Six Damn Fine Degrees #95: The Awesome Wells of Portugal and Spain

Welcome to Six Damn Fine Degrees. These instalments will be inspired by the idea of six degrees of separation in the loosest sense. The only rule: it connects – in some way – to the previous instalment. So come join us on our weekly foray into interconnectedness!

Piece of evidence #1: Orson Welles as a deceptive conjurer in the awful comedy version of Casino Royale (1967) – or just deceptively conjured up himself?

The train has left the station. The literal one, no metaphors, no fakes: The blissful travels of my current teacher timeout have brought me across Spain all the way to Portugal within the past ten days. As I’m leaving Porto Campaña station en route to Lisbon, I marvel at Matt’s shocking revelation from last week about the impossibility of Orson Welles‘ existence. Could it really be true that one of the most famous directors was just a figment of our imagination, an image of one towering director to deceive us all?

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Six Damn Fine Degrees #91: The Hitchcock That Wasn’t There

Welcome to Six Damn Fine Degrees. These instalments will be inspired by the idea of six degrees of separation in the loosest sense. The only rule: it connects – in some way – to the previous instalment. So come join us on our weekly foray into interconnectedness!

The sausage that was too much: Just like this moment from Torn Curtain (1966), many fascinating Hitchcock ideas, scenes and projects were cut.

I must admit I have not (yet) become as much of a connoisseur of the Coen Brothers’ oeuvre as Matt has revealed himself to be in last week’s insightful post on a number of standout scenes from their lesser-liked films. However, I immediately thought of directors I know somewhat better, particularly how Hitchcock’s over fifty feature films would lend themselves to a ranking of standout scenes of even his less-appreciated films. Beyond obvious scenes in showers, on top of towers and gazing out rear windows, one could probably run a blog or a series of podcasts just on the one standout scene from every one of his movies. After all, Hitchcock was particularly masterful at making scenes, even single objects stand out and in creating masterful compositions, but also making them so memorable as unique scenes that work outside of the film itself.

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Six Damn Fine Degrees #84: Why Indy 3 single-handedly ended my gaming career

Welcome to Six Damn Fine Degrees. These instalments will be inspired by the idea of six degrees of separation in the loosest sense. The only rule: it connects – in some way – to the previous instalment. So come join us on our weekly foray into interconnectedness!

Matt’s confession in last week’s post about the scores of digital characters killed in his gaming career so far made me wonder about why I had never become a gamer myself. It wasn’t that video and computer games weren’t available in the late ’80s and ’90s (friends of our family were GameBoy addicts, for example) or that our family were somehow technological hermits (my grandfather had introduced us to his AMIGA Commodore by 1987 – game discs included). I also got off to a good start when our parents bought us a brand new computer for Christmas in 1994 and I was able to get my hands on fresh gaming content.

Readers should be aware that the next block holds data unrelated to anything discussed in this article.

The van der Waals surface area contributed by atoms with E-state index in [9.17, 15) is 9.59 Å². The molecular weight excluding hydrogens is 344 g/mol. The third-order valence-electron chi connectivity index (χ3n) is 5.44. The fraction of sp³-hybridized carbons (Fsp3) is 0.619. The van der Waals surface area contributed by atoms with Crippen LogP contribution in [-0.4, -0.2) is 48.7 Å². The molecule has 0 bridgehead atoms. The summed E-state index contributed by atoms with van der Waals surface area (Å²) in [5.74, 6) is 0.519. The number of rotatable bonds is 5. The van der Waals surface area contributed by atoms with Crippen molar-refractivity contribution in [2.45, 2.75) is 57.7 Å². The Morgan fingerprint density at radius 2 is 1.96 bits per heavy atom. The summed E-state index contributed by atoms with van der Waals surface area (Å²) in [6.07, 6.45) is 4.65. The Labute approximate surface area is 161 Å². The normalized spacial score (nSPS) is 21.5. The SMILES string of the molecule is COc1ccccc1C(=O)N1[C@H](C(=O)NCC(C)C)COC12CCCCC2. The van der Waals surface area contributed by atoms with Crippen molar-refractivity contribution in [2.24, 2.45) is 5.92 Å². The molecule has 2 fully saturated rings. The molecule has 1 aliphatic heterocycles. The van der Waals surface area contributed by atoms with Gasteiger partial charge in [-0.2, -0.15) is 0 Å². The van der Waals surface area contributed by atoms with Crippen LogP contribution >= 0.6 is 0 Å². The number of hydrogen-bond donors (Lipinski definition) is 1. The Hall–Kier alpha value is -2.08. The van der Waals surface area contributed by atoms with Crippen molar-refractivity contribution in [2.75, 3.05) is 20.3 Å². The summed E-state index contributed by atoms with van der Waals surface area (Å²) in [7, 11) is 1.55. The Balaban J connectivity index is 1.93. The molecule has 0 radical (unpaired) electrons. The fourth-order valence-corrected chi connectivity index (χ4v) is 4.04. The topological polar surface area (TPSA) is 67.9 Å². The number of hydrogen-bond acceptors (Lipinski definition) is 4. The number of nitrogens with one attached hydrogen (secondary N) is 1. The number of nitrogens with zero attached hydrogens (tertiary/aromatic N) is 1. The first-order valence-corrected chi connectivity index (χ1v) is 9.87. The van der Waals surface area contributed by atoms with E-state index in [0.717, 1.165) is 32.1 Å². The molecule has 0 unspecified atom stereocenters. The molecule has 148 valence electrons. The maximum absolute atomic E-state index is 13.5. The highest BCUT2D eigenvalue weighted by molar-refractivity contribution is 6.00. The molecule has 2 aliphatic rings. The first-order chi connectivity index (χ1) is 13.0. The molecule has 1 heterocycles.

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Six Damn Fine Degrees #79: Mountain movies that peak my interest

Welcome to Six Damn Fine Degrees. These instalments will be inspired by the idea of six degrees of separation in the loosest sense. The only rule: it connects – in some way – to the previous instalment. So come join us on our weekly foray into interconnectedness!

There is apparently no shortage of movies set on or around mountains, mountain climbers and peak-seeking adventures in recent years according to my initial IMDb search. Yet when Julie asked me to follow up on her lovely piece surrounding Jon Krakauer’s book Into Thin Air from last week, I felt hard-pressed to find such movies that I had truly enjoyed (or let alone had seen). Wouldn’t the glorious scenery of mountain peaks, the thrill of the climb, the horror of the fall and the brave men and women surviving all of that lend themselves ideally to dozens of great screenplays?

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Six Damn Fine Degrees #74: San Francesco was a hippie!

Welcome to Six Damn Fine Degrees. These instalments will be inspired by the idea of six degrees of separation in the loosest sense. The only rule: it connects – in some way – to the previous instalment. So come join us on our weekly foray into interconnectedness!